“I don’t get it,” the project manager complained. We were debriefing after a project launch debacle, and tensions were running high. “We had our best people on the project. We authorized overtime. We even had outside consultants review our systems before we put the system into production. And now this!”

My boss was referring to the high-profile new system we had spent months building—only to have our customers utterly reject it. We had worked hard, planned extensively, and spent hundreds of thousands of dollars to develop what was supposed to be a revolutionary system to save millions of dollars for the company.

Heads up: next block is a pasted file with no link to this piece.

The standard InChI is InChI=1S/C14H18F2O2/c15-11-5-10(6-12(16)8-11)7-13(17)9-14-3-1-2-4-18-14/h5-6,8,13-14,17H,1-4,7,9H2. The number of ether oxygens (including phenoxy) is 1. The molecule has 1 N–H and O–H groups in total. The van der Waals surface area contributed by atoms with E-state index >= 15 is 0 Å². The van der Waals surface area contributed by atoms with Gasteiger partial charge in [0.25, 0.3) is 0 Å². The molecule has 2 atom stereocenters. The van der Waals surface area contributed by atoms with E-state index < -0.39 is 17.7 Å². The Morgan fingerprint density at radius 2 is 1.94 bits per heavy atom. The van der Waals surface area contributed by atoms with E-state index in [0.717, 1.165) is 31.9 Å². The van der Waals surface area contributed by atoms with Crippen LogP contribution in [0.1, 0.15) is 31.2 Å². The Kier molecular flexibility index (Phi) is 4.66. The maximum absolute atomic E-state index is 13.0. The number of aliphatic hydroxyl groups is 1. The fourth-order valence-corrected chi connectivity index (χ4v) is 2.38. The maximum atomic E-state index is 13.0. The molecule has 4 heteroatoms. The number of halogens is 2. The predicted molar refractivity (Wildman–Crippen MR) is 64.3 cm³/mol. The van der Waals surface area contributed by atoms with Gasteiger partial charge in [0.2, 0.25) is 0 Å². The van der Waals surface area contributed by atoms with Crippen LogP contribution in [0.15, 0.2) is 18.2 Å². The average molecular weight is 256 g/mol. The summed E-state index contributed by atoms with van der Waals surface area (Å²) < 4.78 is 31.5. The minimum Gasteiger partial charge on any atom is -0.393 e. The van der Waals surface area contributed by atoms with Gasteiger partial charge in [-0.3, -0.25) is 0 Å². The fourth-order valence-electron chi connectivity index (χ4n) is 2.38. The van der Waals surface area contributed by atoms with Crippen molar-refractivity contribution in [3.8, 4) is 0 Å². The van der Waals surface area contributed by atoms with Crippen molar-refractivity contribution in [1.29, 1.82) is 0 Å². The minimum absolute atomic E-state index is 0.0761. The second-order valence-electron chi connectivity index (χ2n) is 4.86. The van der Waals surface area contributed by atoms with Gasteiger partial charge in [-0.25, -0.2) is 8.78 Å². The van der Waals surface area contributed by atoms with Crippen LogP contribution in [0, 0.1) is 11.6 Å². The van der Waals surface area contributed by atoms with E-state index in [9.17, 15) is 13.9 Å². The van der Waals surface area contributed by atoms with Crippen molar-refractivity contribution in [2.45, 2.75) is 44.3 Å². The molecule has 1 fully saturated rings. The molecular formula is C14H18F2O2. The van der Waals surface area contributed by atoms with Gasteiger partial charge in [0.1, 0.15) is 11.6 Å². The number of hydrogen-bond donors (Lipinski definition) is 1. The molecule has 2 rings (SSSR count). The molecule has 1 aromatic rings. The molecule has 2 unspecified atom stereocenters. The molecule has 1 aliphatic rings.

Yet we had failed.

Even worse, there were no assurances we would fare any better on the next project.

Does this scenario sound familiar? Multiple studies indicate the failure rate for custom software projects is above 60%. This astonishing statistic is tolerated only because software systems are integrally vital to modern organizations. Given this poor track record it is no wonder businesses balk at increasing IT budgets.
Large web site projects suffer from these same ailments. Why do these failures occur? Software projects fail not from lack of effort, but from effort misguided. A nimble, easy-to-use methodology makes projects consistently successful.

Agile software development is the solution.